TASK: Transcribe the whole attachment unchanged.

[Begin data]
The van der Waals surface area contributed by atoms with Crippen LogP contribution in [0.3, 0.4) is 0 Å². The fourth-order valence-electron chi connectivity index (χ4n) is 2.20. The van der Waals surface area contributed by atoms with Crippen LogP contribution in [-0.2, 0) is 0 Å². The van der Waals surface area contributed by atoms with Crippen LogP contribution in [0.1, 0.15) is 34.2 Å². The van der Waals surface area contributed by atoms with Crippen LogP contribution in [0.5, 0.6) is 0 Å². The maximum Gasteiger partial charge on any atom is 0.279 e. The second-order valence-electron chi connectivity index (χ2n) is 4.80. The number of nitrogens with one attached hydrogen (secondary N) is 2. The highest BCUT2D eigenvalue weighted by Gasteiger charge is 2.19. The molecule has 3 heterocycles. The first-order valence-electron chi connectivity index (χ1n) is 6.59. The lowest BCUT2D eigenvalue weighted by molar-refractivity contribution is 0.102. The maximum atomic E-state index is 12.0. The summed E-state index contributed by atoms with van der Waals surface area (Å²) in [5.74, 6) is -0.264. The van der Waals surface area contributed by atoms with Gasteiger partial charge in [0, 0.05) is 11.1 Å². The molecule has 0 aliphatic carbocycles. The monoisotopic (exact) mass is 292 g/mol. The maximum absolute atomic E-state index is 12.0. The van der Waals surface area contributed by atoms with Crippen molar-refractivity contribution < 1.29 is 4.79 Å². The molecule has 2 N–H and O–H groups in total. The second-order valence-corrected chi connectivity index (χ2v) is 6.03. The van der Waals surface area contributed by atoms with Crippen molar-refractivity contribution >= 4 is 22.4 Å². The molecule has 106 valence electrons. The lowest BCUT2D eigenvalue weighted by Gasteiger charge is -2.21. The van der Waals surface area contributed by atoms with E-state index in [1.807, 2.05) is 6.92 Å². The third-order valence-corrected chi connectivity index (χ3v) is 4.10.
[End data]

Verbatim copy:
The van der Waals surface area contributed by atoms with Crippen LogP contribution in [0.3, 0.4) is 0 Å². The fourth-order valence-electron chi connectivity index (χ4n) is 2.20. The van der Waals surface area contributed by atoms with Crippen LogP contribution in [-0.2, 0) is 0 Å². The van der Waals surface area contributed by atoms with Crippen LogP contribution in [0.1, 0.15) is 34.2 Å². The van der Waals surface area contributed by atoms with Crippen LogP contribution in [0.5, 0.6) is 0 Å². The maximum Gasteiger partial charge on any atom is 0.279 e. The second-order valence-electron chi connectivity index (χ2n) is 4.80. The number of nitrogens with one attached hydrogen (secondary N) is 2. The highest BCUT2D eigenvalue weighted by Gasteiger charge is 2.19. The molecule has 3 heterocycles. The first-order valence-electron chi connectivity index (χ1n) is 6.59. The lowest BCUT2D eigenvalue weighted by molar-refractivity contribution is 0.102. The maximum atomic E-state index is 12.0. The summed E-state index contributed by atoms with van der Waals surface area (Å²) in [5.74, 6) is -0.264. The van der Waals surface area contributed by atoms with Gasteiger partial charge in [0, 0.05) is 11.1 Å². The molecule has 0 aliphatic carbocycles. The monoisotopic (exact) mass is 292 g/mol. The maximum absolute atomic E-state index is 12.0. The van der Waals surface area contributed by atoms with Crippen molar-refractivity contribution < 1.29 is 4.79 Å². The molecule has 2 N–H and O–H groups in total. The second-order valence-corrected chi connectivity index (χ2v) is 6.03. The van der Waals surface area contributed by atoms with Crippen molar-refractivity contribution >= 4 is 22.4 Å². The molecule has 106 valence electrons. The lowest BCUT2D eigenvalue weighted by Gasteiger charge is -2.21. The van der Waals surface area contributed by atoms with E-state index in [1.807, 2.05) is 6.92 Å². The third-order valence-corrected chi connectivity index (χ3v) is 4.10.